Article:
This article is part of our special report The added value of EU quality schemes.
In June, the EU and China published a list of 200 European and Chinese geographical indications (GIs) that are protected on their respective markets, as part of a bilateral deal that should be concluded by December. EURACTIV’s partner Italia Oggi reports.
Both parties submitted 100 denominations each but many European items, particularly those from Italy, have been left off the list.
This is because the European Commission’s selection criteria for its 100 denominations took into account GI market volume in China and the potential risk of counterfeiting. Only one product from the South of Italy made it onto the list: buffalo mozzarella.
Once pen was put to paper on the agreement, the Commission immediately began negotiations with the EU member states in order to include other products on the list.
A first draft added a further 162 European products and Protected Geographical Indications (PGIs), including five Sicilian items, all selected based on predicted demand in China. In January, China in fact eliminated its phytosanitary barriers that had hindered imports of Sicilian citrus fruit.
Italian MEP Michela Giuffrida (S&D group), a substitute on the European Parliament’s Committee on Agriculture and Rural Development, asked the Commission to include more Sicilian products on the new list, in order to guarantee “territorial representation of the island’s products”.
She also told Italia Oggi that “I would like to have other interested parties involved in these consultations, such as consortia and producer organisations, because it would make these European negotiations more credible and more in accordance with the market’s demands and potential.”
The Italian lawmaker added: “This list of products protected in China does not mean that only those on the list will be marketed in China. No one is being excluded here.
“In fact, some companies are not willing to bear the costs. Some Sicilian producers were asked if they wanted to participate with a European delegation in two major agri-food fairs in Iran and Saudi Arabia. They declined the invitation because they thought it would be anti-economical for them.”
Giuffrida insisted that the road ahead is clear and that the range of products agreed with China should be widened. She added that the “appeal” of GI’s is clear and that products bearing the stamp of approval often see an upsurge in foreign sales and demand.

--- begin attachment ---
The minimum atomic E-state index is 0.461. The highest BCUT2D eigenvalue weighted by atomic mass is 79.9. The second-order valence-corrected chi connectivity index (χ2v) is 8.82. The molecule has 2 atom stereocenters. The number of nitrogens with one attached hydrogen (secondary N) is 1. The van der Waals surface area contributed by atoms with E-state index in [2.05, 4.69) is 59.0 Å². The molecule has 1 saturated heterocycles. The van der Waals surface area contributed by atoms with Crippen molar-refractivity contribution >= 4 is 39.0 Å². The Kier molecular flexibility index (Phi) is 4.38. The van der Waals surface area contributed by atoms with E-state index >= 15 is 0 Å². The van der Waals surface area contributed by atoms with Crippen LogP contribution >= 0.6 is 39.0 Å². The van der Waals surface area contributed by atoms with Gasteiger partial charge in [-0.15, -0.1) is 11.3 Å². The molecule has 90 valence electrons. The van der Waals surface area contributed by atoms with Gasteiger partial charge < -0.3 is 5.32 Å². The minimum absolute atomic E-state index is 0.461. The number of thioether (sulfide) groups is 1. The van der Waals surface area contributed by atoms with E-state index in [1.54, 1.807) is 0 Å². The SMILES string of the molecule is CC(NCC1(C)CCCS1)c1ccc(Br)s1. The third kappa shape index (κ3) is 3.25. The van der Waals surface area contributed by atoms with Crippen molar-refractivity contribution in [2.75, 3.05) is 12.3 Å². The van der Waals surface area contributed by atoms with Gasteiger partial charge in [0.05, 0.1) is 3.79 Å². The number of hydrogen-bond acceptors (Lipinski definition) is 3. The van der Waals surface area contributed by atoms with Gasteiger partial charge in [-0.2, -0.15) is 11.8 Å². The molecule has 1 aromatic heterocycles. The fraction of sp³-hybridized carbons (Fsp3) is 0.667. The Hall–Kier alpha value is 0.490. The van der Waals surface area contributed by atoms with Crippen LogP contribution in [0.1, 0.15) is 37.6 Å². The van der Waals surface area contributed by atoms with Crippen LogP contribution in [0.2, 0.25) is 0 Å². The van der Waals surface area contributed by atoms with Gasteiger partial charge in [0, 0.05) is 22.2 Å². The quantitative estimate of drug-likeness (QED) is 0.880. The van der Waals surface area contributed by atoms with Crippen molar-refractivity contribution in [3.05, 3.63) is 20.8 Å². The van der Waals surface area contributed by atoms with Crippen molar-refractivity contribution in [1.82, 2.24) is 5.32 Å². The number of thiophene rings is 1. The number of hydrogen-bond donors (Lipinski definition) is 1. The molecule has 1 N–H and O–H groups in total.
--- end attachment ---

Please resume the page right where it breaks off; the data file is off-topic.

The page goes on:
Chinese products aspiring to obtain EU GI status include Yantai Ping Guo (the Yantai apple), Hengxian Mo Li Hua Cha (jasmine tea), Panjin Da Mi (rice), and Baise Mang Guo (the Baise mango).
The Chinese agri-food products market is one of the biggest in the world and is growing year on year, supported by a growing middle class, which has developed a taste for European food and drink, often due to increased experience of international travel. The country even boasts its own GIs, still unknown to European consumers.
The bilateral deal between Europe and China was welcomed immediately by Italy’s national confederation of cultivators, Coldiretti, which said that “the defence of Italian products from unfair competition posed by fakes and imitations will encourage Italian foodstuff exports”.
According to official figures, China’s consumption of Italian products jumped 19% in the first month of 2017 and foodstuff exports totalled €391m in 2016. The wine sector was the big winner, after China got through €101m of Italy’s finest bottles.
Italian products protected in China:
Wines and alcohol: Asti, Barbaresco, Bardolino Superiore, Barolo, Brachetto d’Acqui, Brunello di Montalcino, Chianti, Conegliano- Valdobbiadene Prosecco, Dolcetto d’Alba, Franciacorta, Grappa, Montepulciano d’Abruzzo, Soave, Vino nobile di Montepulciano, Toscano/a;
Cheese: Asiago, Gorgonzola, Grana Padano, Mozzarella di Bufala Campana, Parmigiano Reggiano, Pecorino Romano, Taleggio;
Meats: Bresaola della Valtellina, Prosciutto di Parma, Prosciutto di San Daniele;
Condiments: Aceto balsamico di Modena (balsamic vinegar).